I recently came across an article from the Wall Street Journal featuring a firsthand account of an individual living through Hurricane Irma, which hit Miami in 2017. The author highlighted the ways in which she became a stronger, more confident person after living through the frightening events of preparing for and then riding out the hurricane. It got me thinking about our current COVID-19 pandemic. This is certainly a traumatic time. We have a lot of fear about our health and safety. We have anxiety about our jobs and our futures. So many unknowns. And then, on top of this, we’re required to physically isolate ourselves from our friends and extended family members. But – there is always a but! – there are some opportunities for growth here. Science has shown that humans can grow through adversity. Are you rolling your eyes? Maybe your doubtful, but hopeful? Stay with me here.
Posttraumatic Growth Theory (PTG) Explained
In the mid-1990s, psychologists Richard Tedeschi, PhD, and Lawrence Calhoun, PhD, pioneered Posttraumatic Growth (PTG) Theory, which posits many people who endure psychological struggle following adversity do find positive growth afterward. Tedeschi and Calhoun explain, “There appears to be a basic paradox apprehended by trauma survivors who report these aspects of posttraumatic growth: Their losses have produced valuable gains.” This growth involves significant and impactful shifts in thinking about the individual’s world.
Not to be confused with the personality trait of resiliency, PTG is an outcome to a struggle. Those with a more resilient personality may not experience PTG simply given the fact that they are less adversely impacted by the event in the first place.
Tedeschi and Calhoun discovered that posttraumatic growth generally presents in five key areas: a new or greater appreciation for life, relationships with others (which can include a connectedness with fellow sufferers), new possibilities in life, greater personal strength and spiritual change.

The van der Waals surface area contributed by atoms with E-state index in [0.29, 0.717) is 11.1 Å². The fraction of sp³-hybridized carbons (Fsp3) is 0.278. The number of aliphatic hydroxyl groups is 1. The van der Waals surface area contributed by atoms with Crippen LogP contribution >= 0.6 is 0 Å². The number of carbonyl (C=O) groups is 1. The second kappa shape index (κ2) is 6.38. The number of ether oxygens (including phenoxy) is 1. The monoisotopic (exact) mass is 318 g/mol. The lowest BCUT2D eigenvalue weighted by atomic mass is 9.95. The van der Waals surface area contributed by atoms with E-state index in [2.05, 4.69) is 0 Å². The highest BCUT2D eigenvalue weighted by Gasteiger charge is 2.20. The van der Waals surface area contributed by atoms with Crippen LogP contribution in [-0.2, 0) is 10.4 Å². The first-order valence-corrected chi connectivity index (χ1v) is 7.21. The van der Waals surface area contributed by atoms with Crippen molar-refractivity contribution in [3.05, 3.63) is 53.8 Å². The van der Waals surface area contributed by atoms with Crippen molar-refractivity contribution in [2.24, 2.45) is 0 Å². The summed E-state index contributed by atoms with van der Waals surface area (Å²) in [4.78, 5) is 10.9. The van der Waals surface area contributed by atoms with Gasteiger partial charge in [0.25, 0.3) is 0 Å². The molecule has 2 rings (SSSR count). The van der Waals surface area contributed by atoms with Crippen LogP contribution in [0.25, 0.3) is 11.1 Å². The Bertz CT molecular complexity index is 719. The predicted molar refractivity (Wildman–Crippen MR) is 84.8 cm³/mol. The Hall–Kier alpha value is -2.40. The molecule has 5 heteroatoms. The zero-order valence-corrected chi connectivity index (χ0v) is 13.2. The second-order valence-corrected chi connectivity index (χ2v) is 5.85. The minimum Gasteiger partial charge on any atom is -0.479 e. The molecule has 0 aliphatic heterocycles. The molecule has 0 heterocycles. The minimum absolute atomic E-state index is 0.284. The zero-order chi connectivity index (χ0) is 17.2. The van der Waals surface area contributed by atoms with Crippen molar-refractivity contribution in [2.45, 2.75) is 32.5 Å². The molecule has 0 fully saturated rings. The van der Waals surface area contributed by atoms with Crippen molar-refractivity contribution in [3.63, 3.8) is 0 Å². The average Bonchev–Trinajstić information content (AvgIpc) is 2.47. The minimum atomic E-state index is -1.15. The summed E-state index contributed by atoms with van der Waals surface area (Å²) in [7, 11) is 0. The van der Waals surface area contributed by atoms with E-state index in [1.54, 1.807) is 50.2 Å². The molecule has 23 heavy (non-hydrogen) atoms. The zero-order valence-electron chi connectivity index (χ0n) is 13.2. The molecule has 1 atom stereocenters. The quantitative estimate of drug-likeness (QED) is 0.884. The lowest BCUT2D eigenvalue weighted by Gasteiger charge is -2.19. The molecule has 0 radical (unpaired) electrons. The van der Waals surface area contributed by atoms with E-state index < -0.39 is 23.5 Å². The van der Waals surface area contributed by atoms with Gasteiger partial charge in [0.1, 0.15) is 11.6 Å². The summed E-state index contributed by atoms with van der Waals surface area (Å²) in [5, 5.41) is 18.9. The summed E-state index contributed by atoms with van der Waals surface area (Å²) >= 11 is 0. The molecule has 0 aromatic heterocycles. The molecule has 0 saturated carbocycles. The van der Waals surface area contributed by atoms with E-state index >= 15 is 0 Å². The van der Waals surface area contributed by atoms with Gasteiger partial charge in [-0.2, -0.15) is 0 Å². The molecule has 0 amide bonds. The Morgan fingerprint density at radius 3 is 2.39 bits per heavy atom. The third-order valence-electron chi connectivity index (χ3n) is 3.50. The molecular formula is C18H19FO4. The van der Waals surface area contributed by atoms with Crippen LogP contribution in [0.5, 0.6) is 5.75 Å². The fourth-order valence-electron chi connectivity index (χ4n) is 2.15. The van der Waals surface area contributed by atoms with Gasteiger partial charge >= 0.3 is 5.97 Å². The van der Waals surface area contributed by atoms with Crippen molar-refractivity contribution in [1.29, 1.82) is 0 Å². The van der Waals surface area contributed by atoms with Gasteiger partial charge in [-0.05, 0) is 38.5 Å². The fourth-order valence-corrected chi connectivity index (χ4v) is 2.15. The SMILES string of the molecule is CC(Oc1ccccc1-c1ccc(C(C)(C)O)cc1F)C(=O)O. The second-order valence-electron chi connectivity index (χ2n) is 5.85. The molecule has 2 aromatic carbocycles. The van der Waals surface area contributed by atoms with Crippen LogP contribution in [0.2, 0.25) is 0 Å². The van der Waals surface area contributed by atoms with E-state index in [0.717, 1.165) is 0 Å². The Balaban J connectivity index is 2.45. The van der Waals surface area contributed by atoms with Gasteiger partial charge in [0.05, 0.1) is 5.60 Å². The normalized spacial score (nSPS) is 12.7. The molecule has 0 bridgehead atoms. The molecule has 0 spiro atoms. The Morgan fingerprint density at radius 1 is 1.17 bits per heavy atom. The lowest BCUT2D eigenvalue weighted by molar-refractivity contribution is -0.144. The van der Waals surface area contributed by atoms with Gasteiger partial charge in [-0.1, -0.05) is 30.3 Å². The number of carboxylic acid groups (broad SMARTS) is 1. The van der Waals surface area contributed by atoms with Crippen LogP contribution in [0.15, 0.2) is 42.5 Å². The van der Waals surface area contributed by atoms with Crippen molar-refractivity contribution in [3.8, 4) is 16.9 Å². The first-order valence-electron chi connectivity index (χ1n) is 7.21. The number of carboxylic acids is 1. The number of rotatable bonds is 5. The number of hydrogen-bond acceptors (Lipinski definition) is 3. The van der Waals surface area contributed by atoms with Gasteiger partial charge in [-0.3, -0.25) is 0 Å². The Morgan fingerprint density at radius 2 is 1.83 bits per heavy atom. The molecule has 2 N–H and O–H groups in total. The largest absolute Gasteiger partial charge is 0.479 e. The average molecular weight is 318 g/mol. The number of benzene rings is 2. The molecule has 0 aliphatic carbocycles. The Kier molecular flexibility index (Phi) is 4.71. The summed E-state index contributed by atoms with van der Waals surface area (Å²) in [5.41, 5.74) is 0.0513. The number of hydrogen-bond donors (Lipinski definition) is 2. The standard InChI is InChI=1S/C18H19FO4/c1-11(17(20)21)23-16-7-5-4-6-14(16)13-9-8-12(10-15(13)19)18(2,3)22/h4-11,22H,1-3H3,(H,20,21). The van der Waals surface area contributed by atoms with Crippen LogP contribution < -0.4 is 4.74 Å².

PTG is Not Universal
Posttraumatic growth is not a given. Two people can live through the same traumatic event and emerge differently. Growth is not guaranteed. As we know, people can regress as a result of a traumatic event, having been irreparably damaged by the experience. Enduring the same event or situation, we may find one person comes out subtly changed for the better, one experiences transforming personal growth and still another is completely unchanged.
How Can I Get Some of This Growth?
Early research is showing there may be some genetic predisposition to PTG. For example, someone who’s inherited a more optimistic personality might be more likely to grow from a bad experience. But, again, personality is thought to be a 50/50 mix of genes and life experiences. Regardless, research has shown two personality traits tied to a greater likelihood of PTG: openness to experience and extraversion. If you think about it, it makes sense. Someone more open to a challenge of their belief system is more likely to consider and digest new inputs. And, an extrovert is more likely to proactively process an experience in a healthy manner by leaning into their support network. There are takeaways here – proactively looking for the positive and connecting with others.
There is Value in Having Awareness of the Opportunity for Growth
Professional trauma recovery practices, such as counseling, can help facilitate PTG after a traumatic event occurs. But, simply enabling someone to see that posttraumatic growth can, in fact, happen is an effective way to seed growth. And this brings me back to us and the here and now. Let’s take a run through the five areas of growth the researchers identified. Understanding that each of us is unique and will process our current environment differently, I’ll throw out a few common examples.